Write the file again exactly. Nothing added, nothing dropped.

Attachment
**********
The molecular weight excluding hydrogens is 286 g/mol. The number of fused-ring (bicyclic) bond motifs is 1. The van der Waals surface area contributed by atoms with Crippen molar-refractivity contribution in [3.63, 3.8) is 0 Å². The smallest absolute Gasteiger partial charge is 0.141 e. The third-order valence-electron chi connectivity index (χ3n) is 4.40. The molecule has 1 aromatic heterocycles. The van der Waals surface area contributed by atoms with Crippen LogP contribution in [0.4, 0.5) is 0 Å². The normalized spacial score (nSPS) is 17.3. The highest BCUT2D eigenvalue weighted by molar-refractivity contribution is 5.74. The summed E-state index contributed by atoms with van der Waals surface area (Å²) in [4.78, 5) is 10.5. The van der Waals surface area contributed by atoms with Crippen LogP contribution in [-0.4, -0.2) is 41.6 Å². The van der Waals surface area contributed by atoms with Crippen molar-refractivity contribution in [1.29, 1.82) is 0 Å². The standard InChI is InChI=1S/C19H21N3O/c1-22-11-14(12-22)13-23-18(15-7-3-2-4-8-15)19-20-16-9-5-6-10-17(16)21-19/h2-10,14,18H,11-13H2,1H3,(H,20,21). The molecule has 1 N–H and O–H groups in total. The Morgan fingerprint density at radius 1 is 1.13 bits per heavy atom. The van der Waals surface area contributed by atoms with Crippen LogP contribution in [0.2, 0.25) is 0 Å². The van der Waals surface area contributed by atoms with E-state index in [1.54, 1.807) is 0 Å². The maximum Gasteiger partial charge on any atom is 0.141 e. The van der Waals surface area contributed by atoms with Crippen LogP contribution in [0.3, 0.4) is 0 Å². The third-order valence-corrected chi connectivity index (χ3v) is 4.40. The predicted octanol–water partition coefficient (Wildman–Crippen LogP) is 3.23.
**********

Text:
The molecular weight excluding hydrogens is 286 g/mol. The number of fused-ring (bicyclic) bond motifs is 1. The van der Waals surface area contributed by atoms with Crippen molar-refractivity contribution in [3.63, 3.8) is 0 Å². The smallest absolute Gasteiger partial charge is 0.141 e. The third-order valence-electron chi connectivity index (χ3n) is 4.40. The molecule has 1 aromatic heterocycles. The van der Waals surface area contributed by atoms with Crippen LogP contribution in [0.4, 0.5) is 0 Å². The normalized spacial score (nSPS) is 17.3. The highest BCUT2D eigenvalue weighted by molar-refractivity contribution is 5.74. The summed E-state index contributed by atoms with van der Waals surface area (Å²) in [4.78, 5) is 10.5. The van der Waals surface area contributed by atoms with Crippen LogP contribution in [-0.4, -0.2) is 41.6 Å². The van der Waals surface area contributed by atoms with Crippen molar-refractivity contribution in [1.29, 1.82) is 0 Å². The standard InChI is InChI=1S/C19H21N3O/c1-22-11-14(12-22)13-23-18(15-7-3-2-4-8-15)19-20-16-9-5-6-10-17(16)21-19/h2-10,14,18H,11-13H2,1H3,(H,20,21). The molecule has 1 N–H and O–H groups in total. The Morgan fingerprint density at radius 1 is 1.13 bits per heavy atom. The van der Waals surface area contributed by atoms with Crippen LogP contribution in [0.2, 0.25) is 0 Å². The van der Waals surface area contributed by atoms with E-state index in [1.54, 1.807) is 0 Å². The maximum Gasteiger partial charge on any atom is 0.141 e. The van der Waals surface area contributed by atoms with Crippen LogP contribution in [0.3, 0.4) is 0 Å². The third-order valence-corrected chi connectivity index (χ3v) is 4.40. The predicted octanol–water partition coefficient (Wildman–Crippen LogP) is 3.23.